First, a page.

Kyrgyzstan Travel and Tourism

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All countries in Central Asia have a lot of natural capital, but none manage to present it so traveler-friendly as Kyrgyzstan. Travel in Kazakhstan takes too long, Tajikistan‘s too rough, Uzbekistan too expensive. But Kyrgyzstan?

Just perfect.

The main Kyrgyzstan tourism highlights are accessible and inexpensive, it’s easy to get away from the few places where tourists congegrate and authentic experiences of nomad life, post-soviet life and animal life can be had at every step. Ecotourism projects are running smoothly: hiking, horse riding and yurtstays can be arranged easily with the benefits going to those who need it the most.

With visa-free travel now available for citizens of most wealthy countries, and better flight connections with Europe and the Far East, Kyrgyzstan is poised to become the new darling of the outdoor community.

If they could just stop having revolutions.

North and East Kyrgyzstan Tourism

For most people coming to Kyrgyzstan, travel starts in Bishkek, the relaxed capital which surprises with its many parks and a cool, young vibe thanks to its massive student population. 30km from Bishkek, Ala-Archa canyon is a haven for hikers and climbers.

Alamedin canyon is equally beautiful but much less visited. Spas in Kyrgyzstan often exude a stuck-in-1978-feeling, and the ones at Alamedin and Issyk-Ata are no different. Further east, the Burana tower is a nice stopover on the way to the Chong-Kemin valley, which offers great possibilities for rafting, hiking and botanical explorations.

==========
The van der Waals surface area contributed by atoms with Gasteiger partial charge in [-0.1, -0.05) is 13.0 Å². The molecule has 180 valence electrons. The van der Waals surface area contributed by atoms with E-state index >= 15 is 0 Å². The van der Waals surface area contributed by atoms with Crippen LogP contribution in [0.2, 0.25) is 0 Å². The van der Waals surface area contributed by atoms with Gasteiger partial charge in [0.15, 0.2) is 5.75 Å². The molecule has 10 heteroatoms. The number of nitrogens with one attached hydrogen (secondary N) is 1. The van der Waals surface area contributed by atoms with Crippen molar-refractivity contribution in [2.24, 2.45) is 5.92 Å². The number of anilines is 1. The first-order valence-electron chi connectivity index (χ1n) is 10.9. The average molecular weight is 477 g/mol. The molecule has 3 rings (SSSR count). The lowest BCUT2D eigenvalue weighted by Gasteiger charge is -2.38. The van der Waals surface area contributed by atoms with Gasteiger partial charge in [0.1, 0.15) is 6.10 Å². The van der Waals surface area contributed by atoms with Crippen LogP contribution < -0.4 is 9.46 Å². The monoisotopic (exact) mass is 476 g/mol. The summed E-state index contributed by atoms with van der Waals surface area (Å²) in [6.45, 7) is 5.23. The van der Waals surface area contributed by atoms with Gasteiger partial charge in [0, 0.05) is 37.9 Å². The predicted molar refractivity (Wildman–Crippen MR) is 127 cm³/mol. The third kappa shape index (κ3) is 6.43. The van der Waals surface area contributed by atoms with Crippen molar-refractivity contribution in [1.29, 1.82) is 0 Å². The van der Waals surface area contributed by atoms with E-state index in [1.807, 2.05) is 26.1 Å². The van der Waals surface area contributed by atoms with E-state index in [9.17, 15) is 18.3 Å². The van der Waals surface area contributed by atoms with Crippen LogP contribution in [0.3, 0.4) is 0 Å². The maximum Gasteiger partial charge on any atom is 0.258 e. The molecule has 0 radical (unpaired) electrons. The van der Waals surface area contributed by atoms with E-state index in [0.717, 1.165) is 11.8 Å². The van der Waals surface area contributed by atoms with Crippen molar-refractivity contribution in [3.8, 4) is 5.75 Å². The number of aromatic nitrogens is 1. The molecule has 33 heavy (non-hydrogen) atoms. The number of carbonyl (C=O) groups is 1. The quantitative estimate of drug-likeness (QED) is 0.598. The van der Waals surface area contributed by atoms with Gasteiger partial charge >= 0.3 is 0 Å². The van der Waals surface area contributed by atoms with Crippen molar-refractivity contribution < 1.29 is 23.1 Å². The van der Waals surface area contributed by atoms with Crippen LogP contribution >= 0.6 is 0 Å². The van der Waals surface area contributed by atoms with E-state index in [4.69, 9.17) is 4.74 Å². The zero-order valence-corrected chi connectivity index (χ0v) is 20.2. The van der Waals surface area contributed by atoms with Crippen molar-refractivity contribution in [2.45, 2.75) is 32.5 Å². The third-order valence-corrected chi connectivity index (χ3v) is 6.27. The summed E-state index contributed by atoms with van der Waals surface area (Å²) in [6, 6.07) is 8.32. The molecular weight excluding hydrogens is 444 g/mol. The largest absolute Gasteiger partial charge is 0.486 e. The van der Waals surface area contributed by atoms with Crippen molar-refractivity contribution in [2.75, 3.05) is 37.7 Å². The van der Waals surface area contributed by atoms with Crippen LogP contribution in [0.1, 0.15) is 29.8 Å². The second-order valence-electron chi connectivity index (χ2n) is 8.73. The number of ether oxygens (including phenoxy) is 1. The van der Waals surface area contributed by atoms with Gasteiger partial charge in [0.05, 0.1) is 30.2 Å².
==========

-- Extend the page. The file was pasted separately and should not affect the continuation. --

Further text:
Next stop is the huge Issyk-Kul lake. The northern side has been developed for mass tourism from Kazakhstan, especially around Cholpon-Ata, but behind the shore there are petroglyphs and (you guessed it) good hiking and horse riding in places like the Ak-Suu valley and around Grigorievka.On the southern side of Issyk-Kul, there is a lot of underexplored terrain around Bokonbaeva.

Most foreigners end up on the western side in Karakol. Beautifully located and surprisingly interesting in terms of history and culture, it’s the perfect base for hiking (this is becoming a theme) in summer and skiing in winter.

There is a lot of trekking around Karakol: the Altyn Arasan walk dotted with hot springs is loved by beginners and veterans, while hardcore trekkers will want to attempt the high and remote reaches of the Inylchek glacier and Merzbacher lake.

Don’t miss the magnificent landscape of Jeti Oghuz if you are there, and for weird-sanatorium lovers, Tamga is the place to be. The Karkara valley is a scenic route to head into Kazakhstan through the backdoor from Karakol.

Further south, Kochkor and Naryn are centers for Kyrgyz shyrdak and felt production, and form convenient bases to strike out to the alpine Song Kol lake, the Tash Rabat caravanserai and further off across the Torugart pass to Kashgar or westward to Jalalabad across the Kazarmam pass, where lay the magical stones of Saimaloo Tash.